ANNECY — Again, we’re not saying these are the best shorts at Annecy this year. That will be left to the festival’s juries to decide. They most certainly, however, underscore the current creativity of animation, its healthy diversity. The selection is, moreover, limited to official sections so does not take in DreamWorks Animation’s “Marooned,” which will world premiere at Annecy on Tuesday off large buzz, or Warner Bros. Animation’s hugely anticipated “Looney Tunes Cartoons,” another world premiere, the first of which will be seen at June 10’s opening ceremony. The cup runneth over.
In a novel mix of live action and animation, Donato Sansone’s “Bavure,” literally “smudge” in English, is an almost biblical visual construction of man from start to futuristic finish. What begins as a flesh-colored glob of paint, is transformed into a man, woman and child. The baby becomes and adult, puts on a Wisconsin Badgers hat and NASA t-shirt, before metamorphosing once again into a genuine astronaut. After transforming and landing on a red planet, the smudge becomes a four-armed, four-eyed creature and then a fleshy gun which shoots the astronaut. After its Martian victory, the blob heads back to earth as a UFO, inseminates the planet and creates a fetus suspended in a room reminiscent of Kubrick’s “2001: A Space Odyssey.”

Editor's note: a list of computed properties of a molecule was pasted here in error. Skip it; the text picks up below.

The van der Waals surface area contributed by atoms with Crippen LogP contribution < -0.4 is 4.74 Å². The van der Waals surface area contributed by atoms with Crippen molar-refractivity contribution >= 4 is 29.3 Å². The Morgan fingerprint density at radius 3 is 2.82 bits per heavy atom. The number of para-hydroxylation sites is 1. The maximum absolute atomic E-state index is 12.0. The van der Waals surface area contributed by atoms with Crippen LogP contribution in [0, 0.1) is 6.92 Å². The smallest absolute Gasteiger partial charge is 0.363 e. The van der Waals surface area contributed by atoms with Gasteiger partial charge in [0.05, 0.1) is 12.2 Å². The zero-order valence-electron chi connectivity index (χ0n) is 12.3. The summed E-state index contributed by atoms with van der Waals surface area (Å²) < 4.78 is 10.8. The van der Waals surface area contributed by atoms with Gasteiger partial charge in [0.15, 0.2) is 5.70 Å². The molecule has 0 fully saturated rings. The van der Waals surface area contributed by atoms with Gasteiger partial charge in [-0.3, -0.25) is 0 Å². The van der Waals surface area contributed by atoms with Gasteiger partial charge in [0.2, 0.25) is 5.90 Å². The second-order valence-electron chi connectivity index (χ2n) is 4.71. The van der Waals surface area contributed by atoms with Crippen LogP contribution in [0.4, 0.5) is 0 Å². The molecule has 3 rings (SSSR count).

“There are 7.6 billion people on this planet. Being different is what makes it interesting,” says JoAnne Salmon, who was born with Treacher Collins Syndrome. A hybrid live action/animation documentary in which she tells her own young life-story, and how she discovered a sense of self-acceptance and fulfillment through becoming an animator. breaking down expectations. Charmingly animated by Salmon in an accomplished variety of styles, and large humor. A eulogy to diversity, artistic, gender, in appearance, which is never maudlin nor on the nose. A Mofilm “Many Voices” winning animated documentary.
The France Televisions short, made with Breton regional TVs and by Breton stop-motion artist Bruno Collet, most certainly lives up to its title. In it, a talented painter suffers Alzheimers until he can’t recognize himself in the mirror. The characters are stop-motion but his paintings, photographs realistic, and the film’s style takes in a huge sweep of modern art, from Van Gogh, Giacometti, Kokoschka to Baselitz. Far gone, he spies a beautiful woman and asks her to dance, but doesn’t realize he’s dancing with his wife. Tender, beautifully scored, produced by Vivement Lundi.
Participating in the Young Audiences section, Sonja Rohleder’s “Nest” may be appropriate for younger viewers, but offers a mass appeal in color and sound that stands out among this year’s shorts. Neon-outlined birds engage in an elaborate mating and home-making ritual accompanied by upbeat instrumental music and set against a pitch black background, which culminate in unexpected and humorous consequences for the showy alpha bird.
‘PER ASPERA AD ASTRA’